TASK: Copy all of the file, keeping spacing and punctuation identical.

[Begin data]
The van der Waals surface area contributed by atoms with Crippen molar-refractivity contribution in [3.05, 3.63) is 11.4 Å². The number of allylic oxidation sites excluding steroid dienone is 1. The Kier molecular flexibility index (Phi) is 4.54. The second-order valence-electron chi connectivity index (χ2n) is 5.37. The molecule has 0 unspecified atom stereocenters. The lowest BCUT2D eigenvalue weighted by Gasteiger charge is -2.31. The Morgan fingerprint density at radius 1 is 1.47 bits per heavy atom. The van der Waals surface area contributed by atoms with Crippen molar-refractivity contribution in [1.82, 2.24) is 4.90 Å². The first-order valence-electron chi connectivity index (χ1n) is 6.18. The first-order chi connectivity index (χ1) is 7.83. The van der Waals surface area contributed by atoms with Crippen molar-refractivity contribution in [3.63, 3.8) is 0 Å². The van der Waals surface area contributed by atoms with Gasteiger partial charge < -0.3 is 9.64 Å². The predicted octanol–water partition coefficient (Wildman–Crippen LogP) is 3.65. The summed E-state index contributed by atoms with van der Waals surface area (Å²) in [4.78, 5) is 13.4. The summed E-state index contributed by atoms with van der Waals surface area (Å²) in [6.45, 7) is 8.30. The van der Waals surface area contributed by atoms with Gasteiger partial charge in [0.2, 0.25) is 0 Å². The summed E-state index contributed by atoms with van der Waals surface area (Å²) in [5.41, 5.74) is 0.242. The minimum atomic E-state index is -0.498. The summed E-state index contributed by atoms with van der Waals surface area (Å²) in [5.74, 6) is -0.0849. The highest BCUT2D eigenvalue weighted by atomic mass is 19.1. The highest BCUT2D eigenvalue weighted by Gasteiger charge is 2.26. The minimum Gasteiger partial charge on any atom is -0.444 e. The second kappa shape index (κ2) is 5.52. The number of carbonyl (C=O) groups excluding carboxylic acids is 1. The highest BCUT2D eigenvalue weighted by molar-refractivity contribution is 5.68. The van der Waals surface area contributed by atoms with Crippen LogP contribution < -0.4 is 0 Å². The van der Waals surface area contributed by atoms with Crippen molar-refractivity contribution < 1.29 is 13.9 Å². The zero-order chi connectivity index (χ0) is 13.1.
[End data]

The van der Waals surface area contributed by atoms with Crippen molar-refractivity contribution in [3.05, 3.63) is 11.4 Å². The number of allylic oxidation sites excluding steroid dienone is 1. The Kier molecular flexibility index (Phi) is 4.54. The second-order valence-electron chi connectivity index (χ2n) is 5.37. The molecule has 0 unspecified atom stereocenters. The lowest BCUT2D eigenvalue weighted by Gasteiger charge is -2.31. The Morgan fingerprint density at radius 1 is 1.47 bits per heavy atom. The van der Waals surface area contributed by atoms with Crippen molar-refractivity contribution in [1.82, 2.24) is 4.90 Å². The first-order valence-electron chi connectivity index (χ1n) is 6.18. The first-order chi connectivity index (χ1) is 7.83. The van der Waals surface area contributed by atoms with Crippen molar-refractivity contribution in [3.63, 3.8) is 0 Å². The van der Waals surface area contributed by atoms with Gasteiger partial charge < -0.3 is 9.64 Å². The predicted octanol–water partition coefficient (Wildman–Crippen LogP) is 3.65. The summed E-state index contributed by atoms with van der Waals surface area (Å²) in [4.78, 5) is 13.4. The summed E-state index contributed by atoms with van der Waals surface area (Å²) in [6.45, 7) is 8.30. The van der Waals surface area contributed by atoms with Gasteiger partial charge in [0.2, 0.25) is 0 Å². The summed E-state index contributed by atoms with van der Waals surface area (Å²) in [5.41, 5.74) is 0.242. The minimum atomic E-state index is -0.498. The summed E-state index contributed by atoms with van der Waals surface area (Å²) in [5.74, 6) is -0.0849. The highest BCUT2D eigenvalue weighted by atomic mass is 19.1. The highest BCUT2D eigenvalue weighted by Gasteiger charge is 2.26. The minimum Gasteiger partial charge on any atom is -0.444 e. The second kappa shape index (κ2) is 5.52. The number of carbonyl (C=O) groups excluding carboxylic acids is 1. The highest BCUT2D eigenvalue weighted by molar-refractivity contribution is 5.68. The van der Waals surface area contributed by atoms with Crippen LogP contribution < -0.4 is 0 Å². The van der Waals surface area contributed by atoms with Crippen molar-refractivity contribution < 1.29 is 13.9 Å². The zero-order chi connectivity index (χ0) is 13.1.